This article outlines the origins, development and historical dynamics of Arabs in Indonesia and discusses responses of Indonesians, particularly Muslims, towards this group. It sketches a variety of Indonesia’s Arabs—sadah and non-sadah alike—and their contributions to the shape of Indonesian Islam, Islamic cultures and Muslim politics.

It also traces the roots of—and depicts the historical dynamics and changes—social relations and interactions between Arabs and local populations. The relations between Arabs and non-Arabs in the country have always been marked with conflict and tensions on the one hand, and peace and cooperation on the other.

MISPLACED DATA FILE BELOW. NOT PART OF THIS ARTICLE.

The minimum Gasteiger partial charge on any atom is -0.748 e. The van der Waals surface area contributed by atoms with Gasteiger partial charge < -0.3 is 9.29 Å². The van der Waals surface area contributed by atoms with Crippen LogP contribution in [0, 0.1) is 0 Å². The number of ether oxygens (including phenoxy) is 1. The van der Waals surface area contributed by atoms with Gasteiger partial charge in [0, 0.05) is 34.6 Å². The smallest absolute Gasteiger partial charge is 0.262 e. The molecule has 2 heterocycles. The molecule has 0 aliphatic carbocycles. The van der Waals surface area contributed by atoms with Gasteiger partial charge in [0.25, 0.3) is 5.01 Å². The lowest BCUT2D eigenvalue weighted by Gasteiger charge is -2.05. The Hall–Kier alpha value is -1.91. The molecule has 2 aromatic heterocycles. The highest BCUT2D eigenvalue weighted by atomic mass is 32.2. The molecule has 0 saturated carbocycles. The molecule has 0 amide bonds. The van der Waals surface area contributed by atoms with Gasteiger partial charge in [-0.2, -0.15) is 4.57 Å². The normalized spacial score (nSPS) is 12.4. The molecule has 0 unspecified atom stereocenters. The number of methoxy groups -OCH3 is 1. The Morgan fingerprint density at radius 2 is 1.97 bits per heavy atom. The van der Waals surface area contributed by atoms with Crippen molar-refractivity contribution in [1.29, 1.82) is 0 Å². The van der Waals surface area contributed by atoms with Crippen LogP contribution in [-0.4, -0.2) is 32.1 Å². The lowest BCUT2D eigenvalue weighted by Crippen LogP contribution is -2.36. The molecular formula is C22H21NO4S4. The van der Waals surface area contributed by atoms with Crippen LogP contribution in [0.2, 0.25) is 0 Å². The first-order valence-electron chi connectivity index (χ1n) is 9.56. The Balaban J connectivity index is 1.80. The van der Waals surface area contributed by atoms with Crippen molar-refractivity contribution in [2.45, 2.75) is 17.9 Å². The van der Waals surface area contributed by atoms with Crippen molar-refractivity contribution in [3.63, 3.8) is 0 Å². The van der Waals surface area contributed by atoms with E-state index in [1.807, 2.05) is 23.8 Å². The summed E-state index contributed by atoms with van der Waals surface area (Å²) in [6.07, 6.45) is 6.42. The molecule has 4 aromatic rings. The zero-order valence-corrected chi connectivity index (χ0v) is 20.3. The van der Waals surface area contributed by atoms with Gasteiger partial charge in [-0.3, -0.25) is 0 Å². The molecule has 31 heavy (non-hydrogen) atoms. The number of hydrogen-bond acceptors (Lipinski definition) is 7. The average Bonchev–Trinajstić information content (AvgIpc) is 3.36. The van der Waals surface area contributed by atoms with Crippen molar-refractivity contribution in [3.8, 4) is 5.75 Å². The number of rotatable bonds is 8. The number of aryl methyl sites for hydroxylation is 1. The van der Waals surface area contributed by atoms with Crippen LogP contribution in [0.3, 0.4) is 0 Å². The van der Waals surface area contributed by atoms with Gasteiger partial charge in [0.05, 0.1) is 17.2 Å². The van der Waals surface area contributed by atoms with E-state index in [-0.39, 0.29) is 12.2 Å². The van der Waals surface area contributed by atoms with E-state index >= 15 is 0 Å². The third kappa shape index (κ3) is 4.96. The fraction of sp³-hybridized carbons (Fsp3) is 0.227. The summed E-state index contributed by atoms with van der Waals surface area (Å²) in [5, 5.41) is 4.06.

Some Muslims in the country “have admired” and built a strong relationship with the Arabs and “Indo-Arabs” while others have denounced them as the destroyers of Indonesia’s local traditions, civic pluralism, social stability and interreligious tolerance.

This article tries to portray this paradox, discuss factors contributing to the damaging image of Arabs in contemporary Indonesia, and explain the rationales behind it. Lastly, it discusses prospects and the possibilities of the constructive relationships between Arabs, Indo-Arabs, and other nationals, social groupings, and ethnicities in the country.

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